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  • Finnish Rebuilders in Occupied West Bank

    | Photo: ICAHD

Published 28 July 2015
Finnish people describe why they are acting in solidarity with Palestine.

A couple of days ago, twenty Europeans and U.S. citizens began rebuilding a home for a Palestinian family here in the Israeli-occupied West Bank. These individuals, this writer included, are part of an international activist endeavor organized by the Israeli Committee Against House Demolitions (ICAHD). The rebuilding camp concept has been developed by the ICAHD director Jeff Halper. Halper, an anthropologist and a world-renowned pioneer of the critical Israeli peace movement, has been a key figure in developing joint Israeli-Palestinian non-violent resistance that takes place under the occupation.

Participants of the ICAHD rebuilding camp have traveled to the occupied Palestinian territories to carry out an act of resistance against the Israeli occupation regime. We rebuild a home for a Palestinian family, visit and get to know key sites of the conflict and talk with a number of experts on various aspects of the tragedy in Palestine. Our base camp is called Beit Arabiya, an ICAHD peace center located in ‘Anata, West Bank. For many years, Beit Arabiya was the home of a Palestinian family called the Shawamreh family. Beit Arabiya has been demolished by the Israeli authorities and rebuilt by ICAHD several times.

This year, three other participants from Finland have joined me in the camp. In this piece, I will discuss their reasoning behind paying a substantial camp fee and investing their vacation time and energy for political activism with ICAHD.

In this year's ICAHD rebuilding camp, like in previous camps, one can instantly notice how Israel's oppression of the Palestinians keeps mobilizing a growing number of quite different sectors in Western societies. Even the Finnish delegation of four people sheds light on this diversity.

Jorma Larinkoski, a secondary school teacher from Helsinki, Finland, ended up questioning his long-held Christian Zionist convictions, a process of learning and unlearning that has led him to directly challenge Israeli policies towards the Palestinian people.

”For three decades, I didn't see any reason to question Israel's right to the Promised Land because of the Christian Zionist take on the conflict that I had internalized. However, four years ago, I got a chance to spend a couple of months among Palestinians in the West Bank. This experience forced me to rethink the Biblical basis of Zionism. This led me to the inescapable conclusion that such a basis is lacking. Jesus specifically refused to give his followers any other political agenda to advocate for than to always stand in solidarity with and help the oppressed. In Palestine, it is the Palestinians who are the victims. The occupier cannot be granted any divine privileges based on Jewish or Christian Scriptures. This is why I am participating in this camp, to express my solidarity and also to learn more of the situation on the ground,” he said.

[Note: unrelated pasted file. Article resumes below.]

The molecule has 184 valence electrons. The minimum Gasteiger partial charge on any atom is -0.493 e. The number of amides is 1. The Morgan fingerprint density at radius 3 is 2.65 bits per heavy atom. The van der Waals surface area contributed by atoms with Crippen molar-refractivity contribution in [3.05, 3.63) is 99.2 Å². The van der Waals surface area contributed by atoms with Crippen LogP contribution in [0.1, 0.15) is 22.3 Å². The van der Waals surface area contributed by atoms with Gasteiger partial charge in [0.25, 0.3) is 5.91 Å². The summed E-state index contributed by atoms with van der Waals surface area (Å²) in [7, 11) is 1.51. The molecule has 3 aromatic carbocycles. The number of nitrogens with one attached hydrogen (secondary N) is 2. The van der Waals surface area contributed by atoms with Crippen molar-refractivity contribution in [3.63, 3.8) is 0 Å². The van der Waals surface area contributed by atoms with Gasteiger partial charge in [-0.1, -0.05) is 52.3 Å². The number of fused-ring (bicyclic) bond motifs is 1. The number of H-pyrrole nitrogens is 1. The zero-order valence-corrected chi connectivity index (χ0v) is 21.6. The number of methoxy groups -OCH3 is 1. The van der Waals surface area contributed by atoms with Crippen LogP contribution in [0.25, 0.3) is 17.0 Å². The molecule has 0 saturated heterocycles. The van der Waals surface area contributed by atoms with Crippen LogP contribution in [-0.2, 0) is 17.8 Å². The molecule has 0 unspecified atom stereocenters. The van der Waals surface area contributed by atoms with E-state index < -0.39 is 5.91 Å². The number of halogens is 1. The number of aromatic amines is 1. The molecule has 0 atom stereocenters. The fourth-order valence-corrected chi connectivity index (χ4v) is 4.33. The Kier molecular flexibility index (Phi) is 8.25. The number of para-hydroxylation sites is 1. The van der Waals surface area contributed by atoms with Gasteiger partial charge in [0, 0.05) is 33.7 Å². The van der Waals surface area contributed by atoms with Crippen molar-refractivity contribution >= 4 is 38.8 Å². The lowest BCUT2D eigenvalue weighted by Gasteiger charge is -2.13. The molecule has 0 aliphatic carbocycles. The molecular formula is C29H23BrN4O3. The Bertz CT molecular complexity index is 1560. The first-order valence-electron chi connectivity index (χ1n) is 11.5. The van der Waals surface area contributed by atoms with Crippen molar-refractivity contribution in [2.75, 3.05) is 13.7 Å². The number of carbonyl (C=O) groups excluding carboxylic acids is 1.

Miira Oksanen, who has been to Palestine once before, describes the reasons behind her decision to travel to 'Anata, “I had been reading articles and reports on Palestine and the human rights situation in the occupied West Bank but it was only last year I actually visited the area. It was an eye-opening experience even though I don't speak Arabic and thus cannot completely freely interact with the Palestinians. One of my main reasons to participate in this camp is to try to get more insight on, and a better understanding, the situation on the ground. But I also wanted to make a political statement, even if it is a symbolic one.”

For Miika Malinen, a long-time activist for the Palestinian cause, the chance to witness the reality of Israel's military occupation was among the primary reasons for him coming here, ”I have read multiple human rights reports about the occupation of Palestinian territories, but I wanted to see the situation for myself. To witness the effects of a house demolition first hand and to meet a family that has lost their home and livelihood is heart breaking. But to see the family resisting an illegal occupation by rebuilding their life from scratch and to get to be part of the rebuilding process myself is deeply inspiring.”

The Israeli Jewish population continues to move further towards jingoism and ultranationalism. Simultaneously, the mainstream political culture in the Western world is growing ever more weary of Israel's violations of international law. As Western attitudes towards Israel-Palestine are finally shifting, direct political activism is currently more important than ever.

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